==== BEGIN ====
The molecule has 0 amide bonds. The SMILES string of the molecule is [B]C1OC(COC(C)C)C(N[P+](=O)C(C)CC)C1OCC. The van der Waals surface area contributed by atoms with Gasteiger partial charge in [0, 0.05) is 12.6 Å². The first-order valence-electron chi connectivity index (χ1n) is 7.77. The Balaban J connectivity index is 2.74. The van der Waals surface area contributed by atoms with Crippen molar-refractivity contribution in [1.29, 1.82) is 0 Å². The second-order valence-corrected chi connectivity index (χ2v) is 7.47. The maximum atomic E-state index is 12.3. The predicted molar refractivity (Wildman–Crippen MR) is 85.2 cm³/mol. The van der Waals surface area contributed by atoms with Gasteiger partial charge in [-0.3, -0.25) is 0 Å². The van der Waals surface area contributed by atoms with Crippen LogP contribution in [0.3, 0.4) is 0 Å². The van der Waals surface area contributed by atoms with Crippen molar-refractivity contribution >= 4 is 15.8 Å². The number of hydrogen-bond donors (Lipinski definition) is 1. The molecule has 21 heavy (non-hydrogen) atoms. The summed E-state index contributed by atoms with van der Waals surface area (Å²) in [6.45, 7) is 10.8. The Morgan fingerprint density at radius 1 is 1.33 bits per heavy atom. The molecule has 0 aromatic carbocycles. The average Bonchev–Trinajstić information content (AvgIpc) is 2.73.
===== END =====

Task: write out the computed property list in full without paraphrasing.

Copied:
The molecule has 0 amide bonds. The SMILES string of the molecule is [B]C1OC(COC(C)C)C(N[P+](=O)C(C)CC)C1OCC. The van der Waals surface area contributed by atoms with Gasteiger partial charge in [0, 0.05) is 12.6 Å². The first-order valence-electron chi connectivity index (χ1n) is 7.77. The Balaban J connectivity index is 2.74. The van der Waals surface area contributed by atoms with Crippen molar-refractivity contribution in [1.29, 1.82) is 0 Å². The second-order valence-corrected chi connectivity index (χ2v) is 7.47. The maximum atomic E-state index is 12.3. The predicted molar refractivity (Wildman–Crippen MR) is 85.2 cm³/mol. The van der Waals surface area contributed by atoms with Gasteiger partial charge in [-0.3, -0.25) is 0 Å². The van der Waals surface area contributed by atoms with Crippen LogP contribution in [0.3, 0.4) is 0 Å². The van der Waals surface area contributed by atoms with Crippen molar-refractivity contribution >= 4 is 15.8 Å². The number of hydrogen-bond donors (Lipinski definition) is 1. The molecule has 21 heavy (non-hydrogen) atoms. The summed E-state index contributed by atoms with van der Waals surface area (Å²) in [6.45, 7) is 10.8. The Morgan fingerprint density at radius 1 is 1.33 bits per heavy atom. The molecule has 0 aromatic carbocycles. The average Bonchev–Trinajstić information content (AvgIpc) is 2.73.